Like boxelder bugs, millipedes, and mole crickets, earwigs enter homes by accident or when seeking shelter from cold temperatures in the fall or periods of hot, dry weather in the summer. They prefer to live outdoors in cool, damp areas.
What Is An Earwig?
There are more than twenty species of earwigs in the United States, and contrary to a popular myth, earwigs do not crawl into people’s ears while they are sleeping and eat their brains. However, earwigs do frighten some people because of their pincers which are actually used to fend off predators, and spar with other earwigs for mating purposes. They are most active at night and will hide during the day in dark, damp areas of your yard.
Earwigs have elongated, flattened bodies that range in size from ¼- to 1-inch long. They vary in color from pale brown to reddish brown or black. Their most notable characteristic is the pincers on the back of their abdomen which makes them look very intimidating.
Where Do Earwigs Like to Hide?
Earwigs prefer to live in the same type of environment where you are also likely to find centipedes, millipedes, and roly-polies (sow bugs). You will find them hiding in cool, damp places in your yard like under rocks, mulch, leaf litter, wood piles, or other vegetation. You may also see them around your home’s foundation, outdoor faucets, and air-conditioning units.
Some species of earwigs are attracted to lights at night and can become a nuisance on porches and patios in the evening during the summer. Then in the morning, they will hide under cushions, flowerpots, and other items left outside.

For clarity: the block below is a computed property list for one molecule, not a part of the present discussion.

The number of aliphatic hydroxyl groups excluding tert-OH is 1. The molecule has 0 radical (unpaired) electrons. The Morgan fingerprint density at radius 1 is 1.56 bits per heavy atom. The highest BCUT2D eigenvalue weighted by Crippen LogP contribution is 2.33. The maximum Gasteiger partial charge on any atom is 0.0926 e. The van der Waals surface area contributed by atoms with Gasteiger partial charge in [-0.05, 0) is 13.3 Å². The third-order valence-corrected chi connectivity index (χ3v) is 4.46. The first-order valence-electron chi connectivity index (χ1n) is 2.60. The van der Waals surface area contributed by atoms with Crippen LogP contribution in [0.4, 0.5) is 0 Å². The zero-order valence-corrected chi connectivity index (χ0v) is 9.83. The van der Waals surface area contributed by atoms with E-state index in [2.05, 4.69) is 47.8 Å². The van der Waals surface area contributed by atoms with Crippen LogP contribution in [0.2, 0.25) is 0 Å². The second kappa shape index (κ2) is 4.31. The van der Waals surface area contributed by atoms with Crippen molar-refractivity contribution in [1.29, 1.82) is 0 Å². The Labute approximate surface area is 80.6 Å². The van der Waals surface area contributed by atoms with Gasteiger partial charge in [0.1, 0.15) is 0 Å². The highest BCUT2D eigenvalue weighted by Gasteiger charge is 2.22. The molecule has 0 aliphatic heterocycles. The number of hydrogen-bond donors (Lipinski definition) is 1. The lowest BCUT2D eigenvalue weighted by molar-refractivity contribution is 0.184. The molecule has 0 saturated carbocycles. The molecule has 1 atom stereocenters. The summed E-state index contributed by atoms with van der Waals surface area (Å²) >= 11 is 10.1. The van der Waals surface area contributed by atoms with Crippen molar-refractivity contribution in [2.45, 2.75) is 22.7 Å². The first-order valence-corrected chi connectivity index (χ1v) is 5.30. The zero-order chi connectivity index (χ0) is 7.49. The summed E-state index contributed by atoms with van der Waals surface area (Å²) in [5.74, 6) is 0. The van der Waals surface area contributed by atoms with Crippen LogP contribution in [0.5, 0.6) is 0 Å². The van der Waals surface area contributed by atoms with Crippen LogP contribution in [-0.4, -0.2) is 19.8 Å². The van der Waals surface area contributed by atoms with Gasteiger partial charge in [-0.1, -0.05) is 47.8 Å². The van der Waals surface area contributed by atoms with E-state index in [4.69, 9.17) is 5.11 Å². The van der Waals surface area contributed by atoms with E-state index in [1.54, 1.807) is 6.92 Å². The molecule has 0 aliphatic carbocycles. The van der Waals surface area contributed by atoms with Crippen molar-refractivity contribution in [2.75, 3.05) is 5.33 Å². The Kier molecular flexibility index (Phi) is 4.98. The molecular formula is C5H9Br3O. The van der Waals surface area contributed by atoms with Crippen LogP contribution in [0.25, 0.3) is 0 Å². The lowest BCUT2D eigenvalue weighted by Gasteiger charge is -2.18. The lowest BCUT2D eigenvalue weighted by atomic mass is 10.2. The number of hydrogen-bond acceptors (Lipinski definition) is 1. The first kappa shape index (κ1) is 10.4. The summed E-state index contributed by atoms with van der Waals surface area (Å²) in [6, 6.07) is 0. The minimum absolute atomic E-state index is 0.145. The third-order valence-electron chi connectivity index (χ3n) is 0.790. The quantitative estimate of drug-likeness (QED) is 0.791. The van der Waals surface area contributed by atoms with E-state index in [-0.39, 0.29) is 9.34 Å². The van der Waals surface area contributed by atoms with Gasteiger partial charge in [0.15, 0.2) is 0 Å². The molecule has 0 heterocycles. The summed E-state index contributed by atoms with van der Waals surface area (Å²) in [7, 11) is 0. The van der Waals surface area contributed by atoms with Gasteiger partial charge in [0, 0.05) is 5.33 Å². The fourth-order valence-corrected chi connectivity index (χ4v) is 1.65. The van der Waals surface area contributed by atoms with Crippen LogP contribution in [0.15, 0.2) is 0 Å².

What Do Earwigs Eat?
Earwigs have a diverse diet. These insects are omnivorous, and eat primarily at night. Their diet consists mostly of both live and dead insects as well as decomposing plant materials. Occasionally, they will chew on plants in your landscape or vegetable garden.
How Do I Get Rid of Earwigs?
Earwigs come into our homes seeking food or to escape the weather. You will usually find them in places where there is water, like the kitchen, bathroom, laundry room, or in cool, damp places like basements and crawl spaces. The good news is earwig infestations inside your home are very rare. To kill earwigs you find inside your home use Ortho® Home Defense Max® Indoor Insect Barrier with Extended Reach Comfort Wand®, following label directions.
Outdoors, apply Ortho® Home Defense® Insect Killer for Lawn & Landscape in landscape beds, around listed edibles, and around the foundation of your home. Pay special attention to areas where earwigs like to hide during the day.
Preventing Future Problems
To help prevent future problems, start by eliminating their hiding places. Remove leaf piles, excess vegetation, and any stored wood from around the yard. Keep mulch, dead leaves, and other vegetation 6 to 12 inches away from your home’s foundation. Finally, trim trees and shrubs to help eliminate damp, shady areas, especially near the house.
There are also steps you can take around and in your home to prevent future earwig problems. Check to make sure gutters and downspouts are clear and properly draining away from the house to prevent moisture build up that might attract earwigs. Seal and cracks and crevices around the foundation of your home. Check doors and windows and even attic and foundation vents for leaks, gaps, or tears in screens. Use a dehumidifier in the basement to help remove excess moisture, and repair any leaky faucets both inside and out.
Finally, create an insect barrier by applying Ortho® Home Defense® Insect Killer for Indoor & Perimeter around the outside of your house, around door and window casings, and along baseboards to help stop earwigs outside before they can come in.